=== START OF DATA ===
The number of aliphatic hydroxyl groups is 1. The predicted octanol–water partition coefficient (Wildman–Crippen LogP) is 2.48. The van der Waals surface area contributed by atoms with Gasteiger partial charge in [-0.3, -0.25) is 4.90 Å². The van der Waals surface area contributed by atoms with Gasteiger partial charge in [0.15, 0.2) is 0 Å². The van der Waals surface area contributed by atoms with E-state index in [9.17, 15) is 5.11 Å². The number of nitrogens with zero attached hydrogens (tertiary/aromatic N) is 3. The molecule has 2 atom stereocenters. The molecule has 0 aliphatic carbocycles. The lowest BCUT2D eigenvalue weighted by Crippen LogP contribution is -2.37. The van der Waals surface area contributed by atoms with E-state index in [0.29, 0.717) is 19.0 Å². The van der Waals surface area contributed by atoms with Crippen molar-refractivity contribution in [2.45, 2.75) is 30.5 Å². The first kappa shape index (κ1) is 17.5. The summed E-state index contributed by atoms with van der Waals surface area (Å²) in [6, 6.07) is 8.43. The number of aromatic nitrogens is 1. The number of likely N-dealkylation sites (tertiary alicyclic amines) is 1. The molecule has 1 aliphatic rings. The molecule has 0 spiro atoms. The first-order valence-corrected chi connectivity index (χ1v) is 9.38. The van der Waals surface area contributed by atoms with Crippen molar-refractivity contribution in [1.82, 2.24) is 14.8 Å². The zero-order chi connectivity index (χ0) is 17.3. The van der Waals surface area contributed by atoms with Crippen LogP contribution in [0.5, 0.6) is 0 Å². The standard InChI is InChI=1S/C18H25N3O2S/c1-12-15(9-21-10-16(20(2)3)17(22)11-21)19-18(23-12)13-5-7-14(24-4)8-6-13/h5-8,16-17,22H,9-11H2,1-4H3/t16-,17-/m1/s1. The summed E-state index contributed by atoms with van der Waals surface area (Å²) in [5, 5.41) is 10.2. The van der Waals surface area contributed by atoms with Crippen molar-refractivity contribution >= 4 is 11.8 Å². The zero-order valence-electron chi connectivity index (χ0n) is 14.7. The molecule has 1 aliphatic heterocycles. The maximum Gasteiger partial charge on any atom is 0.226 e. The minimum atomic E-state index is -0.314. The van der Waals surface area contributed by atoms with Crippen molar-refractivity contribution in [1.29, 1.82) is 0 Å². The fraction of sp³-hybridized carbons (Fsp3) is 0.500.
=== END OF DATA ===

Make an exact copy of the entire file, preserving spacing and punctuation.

The number of aliphatic hydroxyl groups is 1. The predicted octanol–water partition coefficient (Wildman–Crippen LogP) is 2.48. The van der Waals surface area contributed by atoms with Gasteiger partial charge in [-0.3, -0.25) is 4.90 Å². The van der Waals surface area contributed by atoms with Gasteiger partial charge in [0.15, 0.2) is 0 Å². The van der Waals surface area contributed by atoms with E-state index in [9.17, 15) is 5.11 Å². The number of nitrogens with zero attached hydrogens (tertiary/aromatic N) is 3. The molecule has 2 atom stereocenters. The molecule has 0 aliphatic carbocycles. The lowest BCUT2D eigenvalue weighted by Crippen LogP contribution is -2.37. The van der Waals surface area contributed by atoms with E-state index in [0.29, 0.717) is 19.0 Å². The van der Waals surface area contributed by atoms with Crippen molar-refractivity contribution in [2.45, 2.75) is 30.5 Å². The first kappa shape index (κ1) is 17.5. The summed E-state index contributed by atoms with van der Waals surface area (Å²) in [6, 6.07) is 8.43. The number of aromatic nitrogens is 1. The number of likely N-dealkylation sites (tertiary alicyclic amines) is 1. The molecule has 1 aliphatic rings. The molecule has 0 spiro atoms. The first-order valence-corrected chi connectivity index (χ1v) is 9.38. The van der Waals surface area contributed by atoms with Crippen molar-refractivity contribution in [1.82, 2.24) is 14.8 Å². The zero-order chi connectivity index (χ0) is 17.3. The van der Waals surface area contributed by atoms with Crippen LogP contribution in [0.5, 0.6) is 0 Å². The standard InChI is InChI=1S/C18H25N3O2S/c1-12-15(9-21-10-16(20(2)3)17(22)11-21)19-18(23-12)13-5-7-14(24-4)8-6-13/h5-8,16-17,22H,9-11H2,1-4H3/t16-,17-/m1/s1. The summed E-state index contributed by atoms with van der Waals surface area (Å²) in [5, 5.41) is 10.2. The van der Waals surface area contributed by atoms with Crippen molar-refractivity contribution >= 4 is 11.8 Å². The zero-order valence-electron chi connectivity index (χ0n) is 14.7. The molecule has 1 aliphatic heterocycles. The maximum Gasteiger partial charge on any atom is 0.226 e. The minimum atomic E-state index is -0.314. The van der Waals surface area contributed by atoms with Crippen molar-refractivity contribution in [1.29, 1.82) is 0 Å². The fraction of sp³-hybridized carbons (Fsp3) is 0.500.